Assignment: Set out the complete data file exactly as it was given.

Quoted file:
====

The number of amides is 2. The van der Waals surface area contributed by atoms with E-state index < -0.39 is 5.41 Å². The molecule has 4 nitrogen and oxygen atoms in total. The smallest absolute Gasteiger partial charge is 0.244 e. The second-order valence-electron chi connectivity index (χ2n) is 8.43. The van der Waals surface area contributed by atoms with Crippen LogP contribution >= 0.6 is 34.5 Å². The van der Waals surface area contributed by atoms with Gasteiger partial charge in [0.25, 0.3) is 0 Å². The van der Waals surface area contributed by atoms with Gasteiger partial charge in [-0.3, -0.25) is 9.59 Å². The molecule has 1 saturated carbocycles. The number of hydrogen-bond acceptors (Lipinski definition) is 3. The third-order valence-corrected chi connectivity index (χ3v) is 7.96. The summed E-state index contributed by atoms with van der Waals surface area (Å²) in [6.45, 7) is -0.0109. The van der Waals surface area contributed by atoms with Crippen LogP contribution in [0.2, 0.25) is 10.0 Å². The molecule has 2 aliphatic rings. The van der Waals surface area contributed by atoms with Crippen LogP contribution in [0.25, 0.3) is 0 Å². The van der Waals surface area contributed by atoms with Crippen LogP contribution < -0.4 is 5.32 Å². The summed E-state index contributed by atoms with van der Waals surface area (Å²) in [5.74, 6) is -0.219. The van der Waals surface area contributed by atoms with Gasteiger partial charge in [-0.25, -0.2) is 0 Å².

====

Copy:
The number of amides is 2. The van der Waals surface area contributed by atoms with E-state index < -0.39 is 5.41 Å². The molecule has 4 nitrogen and oxygen atoms in total. The smallest absolute Gasteiger partial charge is 0.244 e. The second-order valence-electron chi connectivity index (χ2n) is 8.43. The van der Waals surface area contributed by atoms with Crippen LogP contribution >= 0.6 is 34.5 Å². The van der Waals surface area contributed by atoms with Gasteiger partial charge in [0.25, 0.3) is 0 Å². The van der Waals surface area contributed by atoms with Gasteiger partial charge in [-0.3, -0.25) is 9.59 Å². The molecule has 1 saturated carbocycles. The number of hydrogen-bond acceptors (Lipinski definition) is 3. The third-order valence-corrected chi connectivity index (χ3v) is 7.96. The summed E-state index contributed by atoms with van der Waals surface area (Å²) in [6.45, 7) is -0.0109. The van der Waals surface area contributed by atoms with Crippen LogP contribution in [0.2, 0.25) is 10.0 Å². The molecule has 2 aliphatic rings. The van der Waals surface area contributed by atoms with Crippen LogP contribution in [0.25, 0.3) is 0 Å². The van der Waals surface area contributed by atoms with Crippen LogP contribution < -0.4 is 5.32 Å². The summed E-state index contributed by atoms with van der Waals surface area (Å²) in [5.74, 6) is -0.219. The van der Waals surface area contributed by atoms with Gasteiger partial charge in [-0.25, -0.2) is 0 Å².